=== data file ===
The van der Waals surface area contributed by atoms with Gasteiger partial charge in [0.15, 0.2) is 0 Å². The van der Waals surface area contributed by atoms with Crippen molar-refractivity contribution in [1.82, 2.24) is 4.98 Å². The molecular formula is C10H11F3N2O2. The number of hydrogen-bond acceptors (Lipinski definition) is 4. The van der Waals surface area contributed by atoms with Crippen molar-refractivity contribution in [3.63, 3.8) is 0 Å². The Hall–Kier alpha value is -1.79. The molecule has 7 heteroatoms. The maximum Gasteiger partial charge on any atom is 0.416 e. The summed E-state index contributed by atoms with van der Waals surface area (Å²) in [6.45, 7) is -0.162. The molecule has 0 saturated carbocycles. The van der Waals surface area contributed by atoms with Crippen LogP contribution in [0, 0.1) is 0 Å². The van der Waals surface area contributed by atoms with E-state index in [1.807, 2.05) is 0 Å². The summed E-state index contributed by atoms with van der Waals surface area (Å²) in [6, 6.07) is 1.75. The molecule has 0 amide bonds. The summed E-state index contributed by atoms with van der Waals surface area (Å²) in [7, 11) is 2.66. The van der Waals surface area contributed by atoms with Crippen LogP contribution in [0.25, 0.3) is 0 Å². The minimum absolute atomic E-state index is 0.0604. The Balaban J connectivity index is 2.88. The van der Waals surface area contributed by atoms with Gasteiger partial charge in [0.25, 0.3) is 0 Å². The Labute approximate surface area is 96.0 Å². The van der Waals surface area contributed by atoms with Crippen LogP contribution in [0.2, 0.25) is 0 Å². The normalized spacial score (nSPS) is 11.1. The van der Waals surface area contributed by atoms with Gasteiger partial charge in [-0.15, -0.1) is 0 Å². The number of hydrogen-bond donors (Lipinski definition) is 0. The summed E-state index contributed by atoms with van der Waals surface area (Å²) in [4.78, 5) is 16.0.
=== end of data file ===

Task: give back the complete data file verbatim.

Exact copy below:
The van der Waals surface area contributed by atoms with Gasteiger partial charge in [0.15, 0.2) is 0 Å². The van der Waals surface area contributed by atoms with Crippen molar-refractivity contribution in [1.82, 2.24) is 4.98 Å². The molecular formula is C10H11F3N2O2. The number of hydrogen-bond acceptors (Lipinski definition) is 4. The van der Waals surface area contributed by atoms with Crippen molar-refractivity contribution in [3.63, 3.8) is 0 Å². The Hall–Kier alpha value is -1.79. The molecule has 7 heteroatoms. The maximum Gasteiger partial charge on any atom is 0.416 e. The summed E-state index contributed by atoms with van der Waals surface area (Å²) in [6.45, 7) is -0.162. The molecule has 0 saturated carbocycles. The van der Waals surface area contributed by atoms with Crippen LogP contribution in [0, 0.1) is 0 Å². The van der Waals surface area contributed by atoms with E-state index in [1.807, 2.05) is 0 Å². The summed E-state index contributed by atoms with van der Waals surface area (Å²) in [6, 6.07) is 1.75. The molecule has 0 amide bonds. The summed E-state index contributed by atoms with van der Waals surface area (Å²) in [7, 11) is 2.66. The van der Waals surface area contributed by atoms with Crippen LogP contribution in [0.25, 0.3) is 0 Å². The minimum absolute atomic E-state index is 0.0604. The Balaban J connectivity index is 2.88. The van der Waals surface area contributed by atoms with Gasteiger partial charge in [0.25, 0.3) is 0 Å². The Labute approximate surface area is 96.0 Å². The van der Waals surface area contributed by atoms with Crippen LogP contribution in [0.2, 0.25) is 0 Å². The normalized spacial score (nSPS) is 11.1. The van der Waals surface area contributed by atoms with Gasteiger partial charge in [-0.15, -0.1) is 0 Å². The number of hydrogen-bond donors (Lipinski definition) is 0. The summed E-state index contributed by atoms with van der Waals surface area (Å²) in [4.78, 5) is 16.0.